1. By keeping the Supper simple, we keep the focus on the Lord and what He did and not on what gives us pleasure, such as eating a large meal. 
    2. If we so eat and drink in a way that takes away from the Lord and from His sacrifice, then we have done so in an unworthy manner. 
      1. How does that make a person guilty of the body and blood of the Lord? 
      2. It was the same type of thinking that led the Jews to crucify Christ. 
        1. However, the Corinthians did these things unintentionally. 
        2. That is why Paul taught them further. 
    3. What is it that we are to examine ourselves of? 
      1. We examine ourselves when eating the Lord’s Supper to see what our motives are. 
      2. We examine ourselves also by considering where our thoughts are. Are we thinking of the Lord or doing something for ourselves, such as the Corinthians eating a common meal and eating to excess.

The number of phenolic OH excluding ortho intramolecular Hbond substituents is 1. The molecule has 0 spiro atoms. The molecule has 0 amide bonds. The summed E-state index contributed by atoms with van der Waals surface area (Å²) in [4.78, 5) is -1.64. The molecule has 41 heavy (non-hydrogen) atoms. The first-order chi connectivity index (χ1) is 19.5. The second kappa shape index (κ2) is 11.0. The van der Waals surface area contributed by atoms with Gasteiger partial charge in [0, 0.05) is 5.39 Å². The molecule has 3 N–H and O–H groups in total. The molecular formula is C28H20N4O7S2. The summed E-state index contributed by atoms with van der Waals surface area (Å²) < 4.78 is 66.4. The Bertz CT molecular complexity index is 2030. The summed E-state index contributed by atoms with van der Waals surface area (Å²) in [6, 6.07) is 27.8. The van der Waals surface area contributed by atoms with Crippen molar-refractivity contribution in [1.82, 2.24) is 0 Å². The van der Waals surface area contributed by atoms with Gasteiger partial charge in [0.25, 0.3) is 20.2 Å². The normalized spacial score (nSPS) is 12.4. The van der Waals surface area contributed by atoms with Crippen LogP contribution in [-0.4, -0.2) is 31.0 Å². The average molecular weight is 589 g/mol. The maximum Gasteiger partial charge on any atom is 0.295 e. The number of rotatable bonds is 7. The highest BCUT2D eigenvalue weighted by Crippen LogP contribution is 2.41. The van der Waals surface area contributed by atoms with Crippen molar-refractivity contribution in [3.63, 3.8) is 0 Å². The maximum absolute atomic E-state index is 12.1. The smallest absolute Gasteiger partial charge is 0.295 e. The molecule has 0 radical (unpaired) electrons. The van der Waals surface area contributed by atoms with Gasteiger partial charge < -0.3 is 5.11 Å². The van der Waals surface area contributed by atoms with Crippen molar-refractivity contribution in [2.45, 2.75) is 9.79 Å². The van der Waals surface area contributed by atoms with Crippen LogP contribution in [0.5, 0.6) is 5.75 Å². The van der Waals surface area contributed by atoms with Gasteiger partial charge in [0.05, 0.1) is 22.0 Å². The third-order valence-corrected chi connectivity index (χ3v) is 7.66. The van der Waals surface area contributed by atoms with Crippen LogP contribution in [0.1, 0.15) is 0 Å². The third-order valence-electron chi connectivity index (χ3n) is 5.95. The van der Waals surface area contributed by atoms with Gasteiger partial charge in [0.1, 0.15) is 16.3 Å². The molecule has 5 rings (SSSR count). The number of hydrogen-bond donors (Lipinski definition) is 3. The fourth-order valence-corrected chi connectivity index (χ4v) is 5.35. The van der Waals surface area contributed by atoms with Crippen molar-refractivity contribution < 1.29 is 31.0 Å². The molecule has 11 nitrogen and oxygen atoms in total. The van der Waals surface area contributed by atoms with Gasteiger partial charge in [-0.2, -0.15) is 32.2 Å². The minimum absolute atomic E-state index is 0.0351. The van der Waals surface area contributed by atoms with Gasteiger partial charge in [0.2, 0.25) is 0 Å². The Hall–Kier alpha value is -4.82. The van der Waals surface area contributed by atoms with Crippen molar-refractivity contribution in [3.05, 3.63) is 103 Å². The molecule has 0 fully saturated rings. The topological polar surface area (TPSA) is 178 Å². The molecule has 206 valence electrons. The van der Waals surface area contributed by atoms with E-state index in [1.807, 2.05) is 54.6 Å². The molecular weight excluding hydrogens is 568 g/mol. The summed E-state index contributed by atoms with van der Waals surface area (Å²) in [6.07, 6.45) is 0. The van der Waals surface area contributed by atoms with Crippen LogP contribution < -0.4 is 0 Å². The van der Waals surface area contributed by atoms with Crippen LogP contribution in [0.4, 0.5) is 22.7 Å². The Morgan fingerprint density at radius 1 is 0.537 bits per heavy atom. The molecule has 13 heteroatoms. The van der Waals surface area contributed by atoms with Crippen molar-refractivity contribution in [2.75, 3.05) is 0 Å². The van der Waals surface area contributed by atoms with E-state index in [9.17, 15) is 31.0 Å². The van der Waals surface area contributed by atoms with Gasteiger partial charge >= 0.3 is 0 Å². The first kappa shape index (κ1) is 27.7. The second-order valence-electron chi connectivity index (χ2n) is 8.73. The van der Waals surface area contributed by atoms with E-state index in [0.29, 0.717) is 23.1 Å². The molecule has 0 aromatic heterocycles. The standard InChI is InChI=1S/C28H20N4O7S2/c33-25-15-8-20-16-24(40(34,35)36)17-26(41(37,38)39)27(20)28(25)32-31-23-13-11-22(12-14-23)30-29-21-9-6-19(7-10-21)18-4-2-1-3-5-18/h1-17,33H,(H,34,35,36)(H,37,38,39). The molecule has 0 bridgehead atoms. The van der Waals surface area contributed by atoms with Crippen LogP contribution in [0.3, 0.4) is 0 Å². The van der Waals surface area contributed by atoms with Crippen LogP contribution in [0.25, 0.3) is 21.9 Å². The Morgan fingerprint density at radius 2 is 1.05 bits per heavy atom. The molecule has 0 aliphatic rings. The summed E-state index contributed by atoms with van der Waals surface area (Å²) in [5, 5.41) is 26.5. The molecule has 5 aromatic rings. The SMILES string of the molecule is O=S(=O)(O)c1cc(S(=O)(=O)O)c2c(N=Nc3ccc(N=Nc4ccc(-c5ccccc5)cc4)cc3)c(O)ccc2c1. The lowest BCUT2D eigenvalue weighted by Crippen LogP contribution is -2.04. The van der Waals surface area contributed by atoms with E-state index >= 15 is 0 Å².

6. 11.30–32 | Judge Yourself

    30 For this reason many are weak and sick among you, and many sleep. 31 For if we would judge ourselves, we would not be judged. 32 But when we are judged, we are chastened by the Lord, that we may not be condemned with the world.
    1. How were some of them suffering judgment? 
      1. They were weak, sick, and some had died. 
      2. What does this tell you about how God the Father views the memory of His Son? 
    2. Is it better to judge ourselves before God judges us? 
    3. Why does God judge or chasten us? 
  7. VII.11.33–34 | Eat the Supper Together

    33 Therefore, my brethren, when you come together to eat, wait for one another. 34 But if anyone is hungry, let him eat at home, lest you come together for judgment. And the rest I will set in order when I come.
    1. We do not eat the Lord’s Supper, coming and going as we please, but the Lord wants His people to come together for His memorial. 
      1. Think about other days in which we remember people. 
      2. We usually get together with people. 
    2. He set the record straight that they were not to eat to fill their bellies at the Lord’s Supper, otherwise for what would they come together?